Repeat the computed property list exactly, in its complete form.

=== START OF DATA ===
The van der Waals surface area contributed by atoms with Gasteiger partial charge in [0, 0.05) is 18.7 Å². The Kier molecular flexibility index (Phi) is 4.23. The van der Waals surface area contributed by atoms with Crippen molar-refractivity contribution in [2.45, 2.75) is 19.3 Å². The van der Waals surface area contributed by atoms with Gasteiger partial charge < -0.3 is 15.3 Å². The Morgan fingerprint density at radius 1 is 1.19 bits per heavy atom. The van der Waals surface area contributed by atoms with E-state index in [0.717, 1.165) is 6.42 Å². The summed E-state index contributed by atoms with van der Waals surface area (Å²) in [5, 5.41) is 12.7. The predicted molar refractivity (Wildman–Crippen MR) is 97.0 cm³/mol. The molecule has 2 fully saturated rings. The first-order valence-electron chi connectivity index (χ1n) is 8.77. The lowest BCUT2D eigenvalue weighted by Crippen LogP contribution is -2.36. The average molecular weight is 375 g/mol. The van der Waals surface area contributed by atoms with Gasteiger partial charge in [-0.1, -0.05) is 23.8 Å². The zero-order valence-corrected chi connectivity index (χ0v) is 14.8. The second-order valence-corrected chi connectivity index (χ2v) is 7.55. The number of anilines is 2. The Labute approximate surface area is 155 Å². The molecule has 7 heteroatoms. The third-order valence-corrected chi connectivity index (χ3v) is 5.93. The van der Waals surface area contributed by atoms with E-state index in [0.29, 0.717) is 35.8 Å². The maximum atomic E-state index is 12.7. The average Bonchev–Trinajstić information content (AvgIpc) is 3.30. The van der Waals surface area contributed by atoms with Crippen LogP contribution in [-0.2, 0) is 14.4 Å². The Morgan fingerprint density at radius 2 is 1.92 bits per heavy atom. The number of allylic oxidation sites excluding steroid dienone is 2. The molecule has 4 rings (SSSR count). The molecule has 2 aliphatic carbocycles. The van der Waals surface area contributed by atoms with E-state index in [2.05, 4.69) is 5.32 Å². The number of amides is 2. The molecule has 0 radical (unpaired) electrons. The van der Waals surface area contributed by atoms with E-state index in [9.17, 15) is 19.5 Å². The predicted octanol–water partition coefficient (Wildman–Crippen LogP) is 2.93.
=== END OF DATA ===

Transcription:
The van der Waals surface area contributed by atoms with Gasteiger partial charge in [0, 0.05) is 18.7 Å². The Kier molecular flexibility index (Phi) is 4.23. The van der Waals surface area contributed by atoms with Crippen molar-refractivity contribution in [2.45, 2.75) is 19.3 Å². The van der Waals surface area contributed by atoms with Gasteiger partial charge < -0.3 is 15.3 Å². The Morgan fingerprint density at radius 1 is 1.19 bits per heavy atom. The van der Waals surface area contributed by atoms with E-state index in [0.717, 1.165) is 6.42 Å². The summed E-state index contributed by atoms with van der Waals surface area (Å²) in [5, 5.41) is 12.7. The predicted molar refractivity (Wildman–Crippen MR) is 97.0 cm³/mol. The molecule has 2 fully saturated rings. The first-order valence-electron chi connectivity index (χ1n) is 8.77. The lowest BCUT2D eigenvalue weighted by Crippen LogP contribution is -2.36. The average molecular weight is 375 g/mol. The van der Waals surface area contributed by atoms with Gasteiger partial charge in [-0.1, -0.05) is 23.8 Å². The zero-order valence-corrected chi connectivity index (χ0v) is 14.8. The second-order valence-corrected chi connectivity index (χ2v) is 7.55. The number of anilines is 2. The Labute approximate surface area is 155 Å². The molecule has 7 heteroatoms. The third-order valence-corrected chi connectivity index (χ3v) is 5.93. The van der Waals surface area contributed by atoms with E-state index in [0.29, 0.717) is 35.8 Å². The maximum atomic E-state index is 12.7. The average Bonchev–Trinajstić information content (AvgIpc) is 3.30. The van der Waals surface area contributed by atoms with Crippen LogP contribution in [-0.2, 0) is 14.4 Å². The Morgan fingerprint density at radius 2 is 1.92 bits per heavy atom. The number of allylic oxidation sites excluding steroid dienone is 2. The molecule has 4 rings (SSSR count). The molecule has 2 aliphatic carbocycles. The van der Waals surface area contributed by atoms with E-state index in [2.05, 4.69) is 5.32 Å². The number of amides is 2. The molecule has 0 radical (unpaired) electrons. The van der Waals surface area contributed by atoms with E-state index in [9.17, 15) is 19.5 Å². The predicted octanol–water partition coefficient (Wildman–Crippen LogP) is 2.93.